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A 7 Hour Difference is one of the movies that will screen at this year's Cairo International Film Festival. Courtesy Cairo International Film Festival
A 7 Hour Difference is one of the movies that will screen at this year's Cairo International Film Festival. Courtesy Cairo International Film Festival

Cairo International Film Festival faces uncertain future

After the revolution, the once prestigious festival finds itself in a state of flux.

More than two decades ago, when the film critic Essam Zakarea was a 23-year-old conscript, he spent two days in a military prison as punishment for jumping the fence at his army camp to attend the Cairo International Film Festival (CIFF).

"When it was time for the Cairo International Film Festival, I asked for permission to go home and my commanding officer refused, so I escaped from the camp," says Zakarea. "I attended a few films I had heard about and wanted to see; then I went back to camp. They put me in prison for two days."

As a young film fan in the 1980s, Zakarea says, the punishment was worth it.

Launched in 1976, the Cairo International Film Festival was the first film festival in the Middle East. The CIFF held a prestigious place on the international and regional festival scene during a period when Egyptian-led cinema in the region was in decline.

The early years of the festival played a vital role in shaping Egypt's art-house filmmakers of today, according to the screenwriter Rafik Sabban.

"I think this festival, and other Arabic film festivals changed the point of view of new, young directors. There are many taboo subjects and restrictions for expression in Arabic cinema. With these festivals they learn that there is no impossible subject, and money doesn't make great art," says Sabban, who's been on the selection committee since the festival's founding.

Now, as the festival gears up for its first edition since last year's uprising and the cancellation of the 2011 edition, Egypt's independent film community remains wary about the future of the event. The 10-day festival will include 175 films from 64 countries, which will take part in three competitions: international feature film, Arab feature film and the newly added Tahrir Square Prize, given to a film focused on human rights.

Despite being one of only 14 festivals accredited as competitive by the International Federation of Film Producers Associations, the CIFF's reputation has suffered in recent years.

"They spend millions of pounds on the festival, then you screen films in empty theatres," says Zakarea. "I can forgive bad organisation, lack of good films or big stars, but what I cannot forgive is that there is no audience for these films. The main aim of any festival is to promote the cinema culture and improve people's taste for art."

Under the management of the Ministry of Culture since the 1980s, the CIFF has struggled to fill seats or secure adequate funds in recent years. Critics say the festival is poorly managed and focuses more on the red carpet than reaching the public. But a decision last year by the former culture minister to hand over the organisation of film festivals to civil society - with state financial support but without interference - seemed likely to set the festival on a new path.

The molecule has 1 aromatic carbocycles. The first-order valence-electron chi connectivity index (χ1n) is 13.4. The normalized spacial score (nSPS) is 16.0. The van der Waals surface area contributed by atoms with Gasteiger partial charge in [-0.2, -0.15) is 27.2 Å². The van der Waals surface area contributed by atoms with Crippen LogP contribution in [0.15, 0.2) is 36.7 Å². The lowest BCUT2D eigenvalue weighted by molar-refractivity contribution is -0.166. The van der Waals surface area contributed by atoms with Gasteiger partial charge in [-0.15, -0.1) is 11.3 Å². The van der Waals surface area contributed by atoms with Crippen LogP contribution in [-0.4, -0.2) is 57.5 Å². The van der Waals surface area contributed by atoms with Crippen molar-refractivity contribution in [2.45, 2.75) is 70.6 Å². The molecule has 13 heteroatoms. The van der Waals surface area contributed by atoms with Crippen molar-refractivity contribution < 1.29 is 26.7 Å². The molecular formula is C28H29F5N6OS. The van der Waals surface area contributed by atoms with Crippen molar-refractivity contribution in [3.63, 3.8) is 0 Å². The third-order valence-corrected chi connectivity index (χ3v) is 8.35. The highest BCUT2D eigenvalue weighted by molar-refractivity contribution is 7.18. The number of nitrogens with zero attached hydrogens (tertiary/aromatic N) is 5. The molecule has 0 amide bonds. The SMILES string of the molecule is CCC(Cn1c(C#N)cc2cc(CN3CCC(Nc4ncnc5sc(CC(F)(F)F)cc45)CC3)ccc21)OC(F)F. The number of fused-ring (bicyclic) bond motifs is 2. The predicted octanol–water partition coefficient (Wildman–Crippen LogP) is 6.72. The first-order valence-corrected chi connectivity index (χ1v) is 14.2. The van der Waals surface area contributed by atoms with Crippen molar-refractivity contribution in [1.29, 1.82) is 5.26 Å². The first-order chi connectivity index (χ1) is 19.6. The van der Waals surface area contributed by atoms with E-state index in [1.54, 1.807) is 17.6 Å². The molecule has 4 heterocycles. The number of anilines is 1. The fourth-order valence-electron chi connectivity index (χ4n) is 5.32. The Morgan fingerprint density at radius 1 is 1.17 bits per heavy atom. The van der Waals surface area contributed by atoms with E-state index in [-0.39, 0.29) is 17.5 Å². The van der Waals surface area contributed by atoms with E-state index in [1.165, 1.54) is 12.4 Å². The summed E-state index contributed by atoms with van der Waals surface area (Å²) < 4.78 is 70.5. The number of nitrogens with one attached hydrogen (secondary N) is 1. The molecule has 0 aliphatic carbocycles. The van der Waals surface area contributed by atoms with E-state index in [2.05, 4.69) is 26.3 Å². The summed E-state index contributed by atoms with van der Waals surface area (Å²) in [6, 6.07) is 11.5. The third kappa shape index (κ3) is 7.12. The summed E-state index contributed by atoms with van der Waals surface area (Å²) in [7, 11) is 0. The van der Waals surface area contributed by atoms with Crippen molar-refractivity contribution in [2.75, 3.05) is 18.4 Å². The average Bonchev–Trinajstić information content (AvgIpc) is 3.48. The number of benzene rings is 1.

"After the revolution there were great expectations for the festival among intellectuals and young people," says Zakarea. "There's a local proverb that says give the bread to its baker, so the ministry needs to give the festival to the people who are interested in cinema and promoting culture."

The former Minister of Culture commissioned a civil entity comprising members of the film community to organise the 2012 edition. But a court ruling cited a lack of transparency regarding the selection process and asked the ministry to redo the bidding process. In the end, the ministry, now headed by Emad Badr El Din, chose to simply keep the festival in the hands of its Mubarak-era managing team. The actor and musician Ezzat Abou Ouf, the festival director since 2006, returned to the helm with only two months to organise the CIFF.

"It's a very short time. We're doing what we normally do in a year in only two months, but this is the spirit of the times - to succeed in spite of all the problems and obstacles we have. And we're here, we've done it," he says. He admits the festival continues to face a huge divide between the films it screens and the wider public's taste for slapstick comedy with song and dance routines.

Despite critical acclaim, few art films are distributed in mainstream cinemas. Instead, Egyptian audiences favour big-budget farces that typically feature well-known stars. Over the festival's history, not once has a film that won the CIFF's top prize been distributed in Egypt's cinemas.

But for those who spent their youth counting down until the next edition of the festival, its role in society, however reduced, is vital.

"The festival was a big opportunity to see the world at a time when we only had two government channels. When the CIFF came each year it was a real festival, something we celebrated," says Zakarea. "Even now that people can see uncut and forbidden films all the time, a public screening of uncensored films is important to promote modernity and democracy. People gather and discuss the films. They get exposed to ideas that change their minds indirectly."

The Cairo International Film Festival runs from tomorrow until December 6

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